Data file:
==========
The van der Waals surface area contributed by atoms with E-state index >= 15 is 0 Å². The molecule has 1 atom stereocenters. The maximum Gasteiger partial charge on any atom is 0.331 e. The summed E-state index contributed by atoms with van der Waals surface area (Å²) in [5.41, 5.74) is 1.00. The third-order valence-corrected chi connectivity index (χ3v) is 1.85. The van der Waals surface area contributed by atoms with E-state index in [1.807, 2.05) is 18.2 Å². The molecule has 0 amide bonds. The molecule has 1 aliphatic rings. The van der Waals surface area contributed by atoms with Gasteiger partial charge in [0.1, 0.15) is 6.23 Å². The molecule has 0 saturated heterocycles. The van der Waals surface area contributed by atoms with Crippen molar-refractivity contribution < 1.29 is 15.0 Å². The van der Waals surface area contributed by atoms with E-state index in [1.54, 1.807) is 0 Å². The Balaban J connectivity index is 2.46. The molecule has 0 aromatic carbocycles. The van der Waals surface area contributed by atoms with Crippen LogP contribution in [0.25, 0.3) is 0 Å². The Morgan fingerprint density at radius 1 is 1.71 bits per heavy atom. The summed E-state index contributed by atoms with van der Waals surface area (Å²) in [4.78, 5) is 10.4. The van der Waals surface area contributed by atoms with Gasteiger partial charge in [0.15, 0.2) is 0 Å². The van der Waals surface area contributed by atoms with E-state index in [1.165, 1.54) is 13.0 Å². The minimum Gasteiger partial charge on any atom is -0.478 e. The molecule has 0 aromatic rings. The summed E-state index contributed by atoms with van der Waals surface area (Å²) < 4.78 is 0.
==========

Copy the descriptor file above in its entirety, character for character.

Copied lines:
The van der Waals surface area contributed by atoms with E-state index >= 15 is 0 Å². The molecule has 1 atom stereocenters. The maximum Gasteiger partial charge on any atom is 0.331 e. The summed E-state index contributed by atoms with van der Waals surface area (Å²) in [5.41, 5.74) is 1.00. The third-order valence-corrected chi connectivity index (χ3v) is 1.85. The van der Waals surface area contributed by atoms with E-state index in [1.807, 2.05) is 18.2 Å². The molecule has 0 amide bonds. The molecule has 1 aliphatic rings. The van der Waals surface area contributed by atoms with Gasteiger partial charge in [0.1, 0.15) is 6.23 Å². The molecule has 0 saturated heterocycles. The van der Waals surface area contributed by atoms with Crippen molar-refractivity contribution < 1.29 is 15.0 Å². The van der Waals surface area contributed by atoms with E-state index in [1.54, 1.807) is 0 Å². The Balaban J connectivity index is 2.46. The molecule has 0 aromatic carbocycles. The van der Waals surface area contributed by atoms with Crippen LogP contribution in [0.25, 0.3) is 0 Å². The Morgan fingerprint density at radius 1 is 1.71 bits per heavy atom. The summed E-state index contributed by atoms with van der Waals surface area (Å²) in [4.78, 5) is 10.4. The van der Waals surface area contributed by atoms with Gasteiger partial charge in [0.15, 0.2) is 0 Å². The van der Waals surface area contributed by atoms with E-state index in [1.165, 1.54) is 13.0 Å². The minimum Gasteiger partial charge on any atom is -0.478 e. The molecule has 0 aromatic rings. The summed E-state index contributed by atoms with van der Waals surface area (Å²) < 4.78 is 0.